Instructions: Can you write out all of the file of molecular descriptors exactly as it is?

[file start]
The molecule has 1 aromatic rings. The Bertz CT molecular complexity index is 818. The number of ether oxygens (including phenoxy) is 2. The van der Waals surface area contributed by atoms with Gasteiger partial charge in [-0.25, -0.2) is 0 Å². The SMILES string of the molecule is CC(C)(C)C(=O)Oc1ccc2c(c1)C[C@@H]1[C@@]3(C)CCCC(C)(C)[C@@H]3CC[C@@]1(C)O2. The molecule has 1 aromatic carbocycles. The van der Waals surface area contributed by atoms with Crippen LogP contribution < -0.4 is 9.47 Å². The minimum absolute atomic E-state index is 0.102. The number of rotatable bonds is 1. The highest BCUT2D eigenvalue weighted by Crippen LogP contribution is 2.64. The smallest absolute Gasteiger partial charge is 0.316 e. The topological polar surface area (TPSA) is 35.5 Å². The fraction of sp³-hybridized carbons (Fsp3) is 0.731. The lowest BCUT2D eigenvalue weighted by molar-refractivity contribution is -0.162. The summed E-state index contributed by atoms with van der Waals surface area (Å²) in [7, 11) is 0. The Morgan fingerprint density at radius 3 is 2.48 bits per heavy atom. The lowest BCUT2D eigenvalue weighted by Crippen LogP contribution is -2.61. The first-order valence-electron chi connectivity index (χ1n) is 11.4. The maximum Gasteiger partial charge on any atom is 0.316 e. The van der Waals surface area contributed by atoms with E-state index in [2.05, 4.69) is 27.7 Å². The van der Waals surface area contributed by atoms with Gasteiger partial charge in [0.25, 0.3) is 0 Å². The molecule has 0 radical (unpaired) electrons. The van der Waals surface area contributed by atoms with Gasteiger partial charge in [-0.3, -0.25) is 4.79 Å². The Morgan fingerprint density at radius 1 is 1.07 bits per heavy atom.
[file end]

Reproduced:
The molecule has 1 aromatic rings. The Bertz CT molecular complexity index is 818. The number of ether oxygens (including phenoxy) is 2. The van der Waals surface area contributed by atoms with Gasteiger partial charge in [-0.25, -0.2) is 0 Å². The SMILES string of the molecule is CC(C)(C)C(=O)Oc1ccc2c(c1)C[C@@H]1[C@@]3(C)CCCC(C)(C)[C@@H]3CC[C@@]1(C)O2. The molecule has 1 aromatic carbocycles. The van der Waals surface area contributed by atoms with Crippen LogP contribution < -0.4 is 9.47 Å². The minimum absolute atomic E-state index is 0.102. The number of rotatable bonds is 1. The highest BCUT2D eigenvalue weighted by Crippen LogP contribution is 2.64. The smallest absolute Gasteiger partial charge is 0.316 e. The topological polar surface area (TPSA) is 35.5 Å². The fraction of sp³-hybridized carbons (Fsp3) is 0.731. The lowest BCUT2D eigenvalue weighted by molar-refractivity contribution is -0.162. The summed E-state index contributed by atoms with van der Waals surface area (Å²) in [7, 11) is 0. The Morgan fingerprint density at radius 3 is 2.48 bits per heavy atom. The lowest BCUT2D eigenvalue weighted by Crippen LogP contribution is -2.61. The first-order valence-electron chi connectivity index (χ1n) is 11.4. The maximum Gasteiger partial charge on any atom is 0.316 e. The van der Waals surface area contributed by atoms with E-state index in [2.05, 4.69) is 27.7 Å². The van der Waals surface area contributed by atoms with Gasteiger partial charge in [0.25, 0.3) is 0 Å². The molecule has 0 radical (unpaired) electrons. The van der Waals surface area contributed by atoms with Gasteiger partial charge in [-0.3, -0.25) is 4.79 Å². The Morgan fingerprint density at radius 1 is 1.07 bits per heavy atom.